Why is it hard to defeat Pakistani Taliban?
Pakistani Taliban operate in a complex strategic environment. Their close association and cooperation with other militant and sectarian groups inside Pakistan makes it difficult for the security establishment to isolate them and root them out.
Pakistan watcher Marvin Weinbaum of the Washington-based Middle East Institute points out that some of the Taliban groups were cultivated as an extension of the state’s foreign policy, to be used against an economically and militarily superior rival — India. State support has allowed these groups over the last several decades to expand their influence, spread their ideology and recruit members to a point that they have now become a formidable challenge for Pakistani government itself.
This ties in with the issue of capacity within Pakistan’s governing system. The police and courts are not equipped to deal with terrorist outfits efficiently. Many terrorists have been arrested and then freed because of either a lack of evidence or corruption in the system.
What are some of the big attacks blamed on the Pakistani Taliban?
Pakistani Taliban have either claimed responsibility or have been blamed for hundreds if not thousands of attacks inside Pakistan. Some of the more famous ones:
— Assassination of Benazir Bhutto, December 2007. The former Pakistani prime minister was killed in a dual gun-and-bomb attack in December 2007. Even though her death is controversial and a U.N. report partially blames both former President Pervez Musharraf and her own husband, Asif Zardari, among others, for not giving her proper protection, the TTP is officially blamed for the assassination.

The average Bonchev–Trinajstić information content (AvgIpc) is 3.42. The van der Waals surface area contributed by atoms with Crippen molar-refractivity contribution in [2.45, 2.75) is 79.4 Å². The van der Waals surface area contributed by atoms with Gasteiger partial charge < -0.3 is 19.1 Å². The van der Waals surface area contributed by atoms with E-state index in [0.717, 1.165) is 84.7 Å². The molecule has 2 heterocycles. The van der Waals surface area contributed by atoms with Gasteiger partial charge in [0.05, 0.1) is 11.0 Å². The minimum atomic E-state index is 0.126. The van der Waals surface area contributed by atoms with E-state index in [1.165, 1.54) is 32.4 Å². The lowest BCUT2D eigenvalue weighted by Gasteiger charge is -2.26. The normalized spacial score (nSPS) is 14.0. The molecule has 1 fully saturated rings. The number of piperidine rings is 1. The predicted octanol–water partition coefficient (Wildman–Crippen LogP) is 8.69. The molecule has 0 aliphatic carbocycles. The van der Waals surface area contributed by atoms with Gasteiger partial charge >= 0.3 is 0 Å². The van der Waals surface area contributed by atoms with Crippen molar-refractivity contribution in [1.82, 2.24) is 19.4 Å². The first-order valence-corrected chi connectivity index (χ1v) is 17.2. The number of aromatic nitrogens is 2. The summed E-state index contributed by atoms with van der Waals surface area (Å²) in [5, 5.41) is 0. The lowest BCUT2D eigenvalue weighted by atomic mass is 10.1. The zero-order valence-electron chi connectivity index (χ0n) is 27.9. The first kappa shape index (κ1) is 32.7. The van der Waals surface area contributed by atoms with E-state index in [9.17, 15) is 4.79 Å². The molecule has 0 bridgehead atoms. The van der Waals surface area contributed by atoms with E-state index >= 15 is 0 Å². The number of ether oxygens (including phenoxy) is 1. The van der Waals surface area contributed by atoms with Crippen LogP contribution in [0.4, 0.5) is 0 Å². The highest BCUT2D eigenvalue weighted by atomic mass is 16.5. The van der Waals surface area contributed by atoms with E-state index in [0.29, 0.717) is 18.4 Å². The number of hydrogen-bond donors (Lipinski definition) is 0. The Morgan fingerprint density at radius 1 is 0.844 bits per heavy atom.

— Attack on Pakistan military headquarters GHQ, October 2009. An attack on Pakistan’s most secure military complex and the headquarters of its powerful army dragged on for 18 hours as 10 militants first attacked a checkpost at the base and then infiltrated the buildings. More than 40 military officials were held hostage by terrorists before being rescued by the Special Services Group of the military.
— Times Square bombing attempt, May 2010. A 30-year-old Pakistani, Faisal Shahzad, who had become a U.S. citizen a year earlier, attempted the failed attack. He told interrogators that he had met members of the Pakistani Taliban who had trained him in bomb making.
— Attack on Mehran naval base, Karachi, May 2011. Taliban and al-Qaida militants, armed with AK-47s, rocket-propelled grenades and hand grenades, held off the Pakistani military for 16 hours, destroying two U.S.-made P-3C Orion maritime surveillance planes in the process and damaging other aircraft. They said this attack was revenge for the killing of Osama bin Laden by U.S. Navy special forces weeks earlier.
— Attack on Malala Yousufzai, October 2012. The Nobel laureate survived, but the TTP vowed to try again to kill her. They were against her activism for female education and consider her a tool of the West.
— All Saints Church Peshawar, September 2013. A TTP-linked organization, Jundullah, claimed responsibility for the attack, which killed more than 120 people. TTP denied responsibility.
— Karachi airport attack, June 2014. The Pakistani Taliban claimed responsibility for the attack, which left at least 28 people dead, including 10 attackers and more than a dozen security personnel. The attack resulted in a five-hour gunbattle between the militants and security forces.
— Karachi naval dockyard attack, September 2014. Taliban militants said they had inside help for this brazen attack, which lasted several hours.